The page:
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dc.contributor.advisorTauheed, Linwood F.
dc.contributor.authorRamse, Jonathan David
dc.date.issued2019
dc.date.submitted2019 Spring
dc.descriptionTitle from PDF of title page viewed May 13, 2019
dc.descriptionDissertation advisor: Linwood Tauheed
dc.descriptionVita
dc.descriptionIncludes bibliographical references (pages 136-145)
dc.descriptionThesis (Ph.D.)--Department of Economics and Social Science Consortium. University of Missouri--Kansas City, 2019
dc.description.abstractThis dissertation presents a critical institutionalist theory of resource transformation through capitalization processes in the context of community economic development. The arguments are presented through three articles. The first chapter is introductory and provides a synthesis of the main arguments in the articles that follow. The first article (Chapter II) provides a brief conceptual history of the term ‘capital’ and continues by articulating a capital as process. The Community Capitals Framework provides several insights that shape the conception of resources and their use in the context of community economic development. A metatheoretic framework is developed in which emergent resource capitalization processes are seen as a social relation through which agents, constrained and enabled by both resource structures and cultural systems, pursue their development agendas by utilizing those resources they have access to in order to transform them into resources they desire. The second article (Chapter III) seeks to identify a set of processional properties associated with capitalization processes. The eight properties are identified as: transformation capacity, temporality, cultural embeddedness, expected future yield, identifiability, flexibility, reliability, and variability/conditionality. This set of properties serve as a vocabulary by which diverse capitalization processes are analyzed and employed. Establishing a clear distinction between a community’s resources and the processes involved in capitalizing them requires non-conflationary properties associated with each. The final article (Chapter IV) serves as an application of the framework developed in the first two articles by developing a theory of resource transformation through capitalization processes in community development. This theory is evaluated by conducting a case study of the establishment of the Ithaca HOURS initiative in Ithaca, NY, during the early 1990s. This community-led initiative established a community currency, Ithaca HOURS, in order to stimulate local economic activity.eng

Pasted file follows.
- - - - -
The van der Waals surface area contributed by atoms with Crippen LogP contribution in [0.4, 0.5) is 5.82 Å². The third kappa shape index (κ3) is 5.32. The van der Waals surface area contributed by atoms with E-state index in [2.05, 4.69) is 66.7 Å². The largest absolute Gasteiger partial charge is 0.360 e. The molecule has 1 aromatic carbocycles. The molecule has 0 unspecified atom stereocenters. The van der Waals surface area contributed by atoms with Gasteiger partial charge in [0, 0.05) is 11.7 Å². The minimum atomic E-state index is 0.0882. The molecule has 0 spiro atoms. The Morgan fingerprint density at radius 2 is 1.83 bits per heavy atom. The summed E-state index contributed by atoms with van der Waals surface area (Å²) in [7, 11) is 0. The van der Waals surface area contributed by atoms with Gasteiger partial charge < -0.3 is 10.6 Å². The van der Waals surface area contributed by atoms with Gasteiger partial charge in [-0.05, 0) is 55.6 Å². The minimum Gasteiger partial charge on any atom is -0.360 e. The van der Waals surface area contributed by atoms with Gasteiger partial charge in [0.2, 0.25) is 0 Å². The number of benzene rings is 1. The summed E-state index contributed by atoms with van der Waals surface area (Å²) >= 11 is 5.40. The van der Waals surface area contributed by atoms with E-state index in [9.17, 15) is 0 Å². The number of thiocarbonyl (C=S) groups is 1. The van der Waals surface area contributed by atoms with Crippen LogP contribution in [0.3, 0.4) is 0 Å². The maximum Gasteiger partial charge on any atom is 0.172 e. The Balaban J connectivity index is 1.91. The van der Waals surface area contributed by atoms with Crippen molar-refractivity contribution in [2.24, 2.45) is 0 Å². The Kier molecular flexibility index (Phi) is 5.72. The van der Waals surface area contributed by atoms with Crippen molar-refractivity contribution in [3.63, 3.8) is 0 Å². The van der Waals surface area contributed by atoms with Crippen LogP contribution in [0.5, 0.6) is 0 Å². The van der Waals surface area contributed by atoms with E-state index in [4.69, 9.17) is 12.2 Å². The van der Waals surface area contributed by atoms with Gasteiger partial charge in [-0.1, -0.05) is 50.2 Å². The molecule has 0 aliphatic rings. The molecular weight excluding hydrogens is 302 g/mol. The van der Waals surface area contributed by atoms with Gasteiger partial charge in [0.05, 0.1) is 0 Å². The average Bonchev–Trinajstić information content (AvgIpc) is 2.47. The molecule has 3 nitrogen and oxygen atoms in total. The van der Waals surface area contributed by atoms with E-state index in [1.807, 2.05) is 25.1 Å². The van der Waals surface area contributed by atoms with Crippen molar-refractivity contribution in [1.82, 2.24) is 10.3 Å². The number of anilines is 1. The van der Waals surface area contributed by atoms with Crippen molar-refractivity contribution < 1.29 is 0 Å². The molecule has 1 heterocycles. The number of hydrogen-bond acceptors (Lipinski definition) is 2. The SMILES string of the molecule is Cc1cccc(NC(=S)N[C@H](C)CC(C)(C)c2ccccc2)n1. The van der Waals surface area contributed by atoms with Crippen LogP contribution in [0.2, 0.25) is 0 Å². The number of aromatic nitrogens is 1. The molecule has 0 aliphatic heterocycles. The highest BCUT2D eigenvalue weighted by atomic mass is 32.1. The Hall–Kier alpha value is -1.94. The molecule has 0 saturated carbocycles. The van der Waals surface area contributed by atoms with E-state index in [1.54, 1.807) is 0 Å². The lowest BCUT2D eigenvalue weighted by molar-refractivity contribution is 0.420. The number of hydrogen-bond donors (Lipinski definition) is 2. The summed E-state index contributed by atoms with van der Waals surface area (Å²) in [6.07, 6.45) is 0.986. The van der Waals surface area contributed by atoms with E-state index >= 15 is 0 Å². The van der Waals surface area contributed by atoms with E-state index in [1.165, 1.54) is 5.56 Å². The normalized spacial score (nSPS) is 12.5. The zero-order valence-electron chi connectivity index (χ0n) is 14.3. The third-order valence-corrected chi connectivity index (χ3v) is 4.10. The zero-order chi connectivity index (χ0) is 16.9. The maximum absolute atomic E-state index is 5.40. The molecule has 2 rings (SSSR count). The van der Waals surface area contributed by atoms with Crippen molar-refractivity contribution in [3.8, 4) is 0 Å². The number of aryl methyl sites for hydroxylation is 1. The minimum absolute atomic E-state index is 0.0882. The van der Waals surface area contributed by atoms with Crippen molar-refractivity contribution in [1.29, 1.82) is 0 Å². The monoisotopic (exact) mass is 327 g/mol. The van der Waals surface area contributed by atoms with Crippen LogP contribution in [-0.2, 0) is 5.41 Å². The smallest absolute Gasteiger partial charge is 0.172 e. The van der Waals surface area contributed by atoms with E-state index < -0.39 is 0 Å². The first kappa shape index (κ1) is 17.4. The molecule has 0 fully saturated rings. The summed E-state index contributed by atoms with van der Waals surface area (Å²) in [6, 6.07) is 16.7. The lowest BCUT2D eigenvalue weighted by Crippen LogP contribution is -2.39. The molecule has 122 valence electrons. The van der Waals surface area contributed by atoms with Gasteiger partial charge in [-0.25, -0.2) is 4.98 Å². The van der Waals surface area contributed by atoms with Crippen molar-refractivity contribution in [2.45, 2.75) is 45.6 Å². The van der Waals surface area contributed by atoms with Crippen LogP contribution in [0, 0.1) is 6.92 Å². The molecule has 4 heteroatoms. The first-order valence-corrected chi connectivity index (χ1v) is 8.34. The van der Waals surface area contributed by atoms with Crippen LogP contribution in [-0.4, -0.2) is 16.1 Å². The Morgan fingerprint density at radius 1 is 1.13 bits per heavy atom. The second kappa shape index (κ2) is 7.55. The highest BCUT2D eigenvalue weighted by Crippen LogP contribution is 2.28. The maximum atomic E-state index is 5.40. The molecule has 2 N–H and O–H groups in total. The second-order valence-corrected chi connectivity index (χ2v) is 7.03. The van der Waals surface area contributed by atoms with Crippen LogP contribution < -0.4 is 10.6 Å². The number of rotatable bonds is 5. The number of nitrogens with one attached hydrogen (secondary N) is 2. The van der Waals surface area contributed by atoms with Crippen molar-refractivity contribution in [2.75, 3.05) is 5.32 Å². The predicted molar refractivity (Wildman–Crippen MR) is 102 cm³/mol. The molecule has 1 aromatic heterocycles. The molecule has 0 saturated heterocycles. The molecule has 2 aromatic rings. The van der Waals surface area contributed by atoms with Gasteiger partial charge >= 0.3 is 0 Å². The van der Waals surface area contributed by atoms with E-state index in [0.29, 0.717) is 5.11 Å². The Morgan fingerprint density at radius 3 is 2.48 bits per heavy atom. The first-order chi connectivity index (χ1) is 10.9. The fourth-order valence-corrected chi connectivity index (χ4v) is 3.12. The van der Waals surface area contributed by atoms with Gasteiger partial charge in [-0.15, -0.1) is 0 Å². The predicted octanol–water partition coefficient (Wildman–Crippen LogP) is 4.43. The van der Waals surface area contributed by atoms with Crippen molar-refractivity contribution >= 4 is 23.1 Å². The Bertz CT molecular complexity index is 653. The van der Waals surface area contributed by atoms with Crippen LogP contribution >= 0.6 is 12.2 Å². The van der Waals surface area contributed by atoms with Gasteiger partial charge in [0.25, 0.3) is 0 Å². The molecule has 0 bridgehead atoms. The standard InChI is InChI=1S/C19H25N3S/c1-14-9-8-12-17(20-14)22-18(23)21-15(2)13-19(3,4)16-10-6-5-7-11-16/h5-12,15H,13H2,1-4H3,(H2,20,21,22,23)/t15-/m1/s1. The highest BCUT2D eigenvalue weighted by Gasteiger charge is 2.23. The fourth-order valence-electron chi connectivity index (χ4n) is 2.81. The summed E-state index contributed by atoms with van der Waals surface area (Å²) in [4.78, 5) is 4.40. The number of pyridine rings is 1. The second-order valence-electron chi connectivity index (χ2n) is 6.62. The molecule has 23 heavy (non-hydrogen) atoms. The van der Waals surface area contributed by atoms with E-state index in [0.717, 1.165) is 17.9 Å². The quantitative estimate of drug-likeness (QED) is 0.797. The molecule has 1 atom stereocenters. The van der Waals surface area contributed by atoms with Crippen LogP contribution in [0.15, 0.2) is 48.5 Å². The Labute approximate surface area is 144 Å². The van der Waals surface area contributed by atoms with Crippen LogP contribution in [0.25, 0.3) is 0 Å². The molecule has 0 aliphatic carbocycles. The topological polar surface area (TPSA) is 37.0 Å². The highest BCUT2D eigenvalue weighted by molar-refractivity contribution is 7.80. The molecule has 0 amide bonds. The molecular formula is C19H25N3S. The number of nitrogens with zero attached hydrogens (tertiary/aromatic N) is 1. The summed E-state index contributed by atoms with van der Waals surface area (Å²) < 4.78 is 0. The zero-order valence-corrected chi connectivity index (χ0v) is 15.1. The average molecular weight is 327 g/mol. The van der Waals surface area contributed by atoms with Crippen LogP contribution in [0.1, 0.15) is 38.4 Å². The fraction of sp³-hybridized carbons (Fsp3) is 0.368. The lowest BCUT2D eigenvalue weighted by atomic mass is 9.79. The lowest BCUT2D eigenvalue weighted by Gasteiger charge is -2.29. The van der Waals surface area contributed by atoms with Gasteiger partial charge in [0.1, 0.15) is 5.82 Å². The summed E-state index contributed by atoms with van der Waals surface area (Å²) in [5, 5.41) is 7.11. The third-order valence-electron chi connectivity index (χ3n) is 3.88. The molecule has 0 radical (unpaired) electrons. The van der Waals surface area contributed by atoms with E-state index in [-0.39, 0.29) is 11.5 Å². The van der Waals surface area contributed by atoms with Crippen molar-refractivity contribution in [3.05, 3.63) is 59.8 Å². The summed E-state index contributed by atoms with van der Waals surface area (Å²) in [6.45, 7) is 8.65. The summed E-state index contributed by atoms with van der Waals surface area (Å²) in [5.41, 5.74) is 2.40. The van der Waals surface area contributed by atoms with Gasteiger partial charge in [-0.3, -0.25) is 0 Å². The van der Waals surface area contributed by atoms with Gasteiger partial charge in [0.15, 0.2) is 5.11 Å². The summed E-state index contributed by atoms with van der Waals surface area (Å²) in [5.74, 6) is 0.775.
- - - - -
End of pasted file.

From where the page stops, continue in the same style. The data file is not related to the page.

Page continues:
dc.description.tableofcontentsIntroduction -- The emergence of community capitals -- The processional properties of capitalization -- Resource transformation through capitalization: an Ithaca HOURS case study -- Appendix A. Ithaca HOURS Transactions Table -- Appendix B. Five Months in the Life of an HOUR
dc.format.extentxiii, 146 pages
dc.identifier.urihttps://hdl.handle.net/10355/68008
dc.publisherUniversity of Missouri -- Kansas Cityeng
dc.subject.lcshEconomic development
dc.subject.lcshCapital
dc.subject.lcshCommunity development
dc.subject.otherDissertation -- University of Missouri--Kansas City -- Economics
dc.titleResource Transformation Through Capitalization Processes in Community Economic Developmenteng
dc.typeThesiseng
thesis.degree.disciplineEconomics (UMKC)
thesis.degree.disciplineSocial Sciences (UMKC)
thesis.degree.grantorUniversity of Missouri--Kansas City
thesis.degree.levelDoctoral
thesis.degree.namePh.D. (Doctor of Philosophy)


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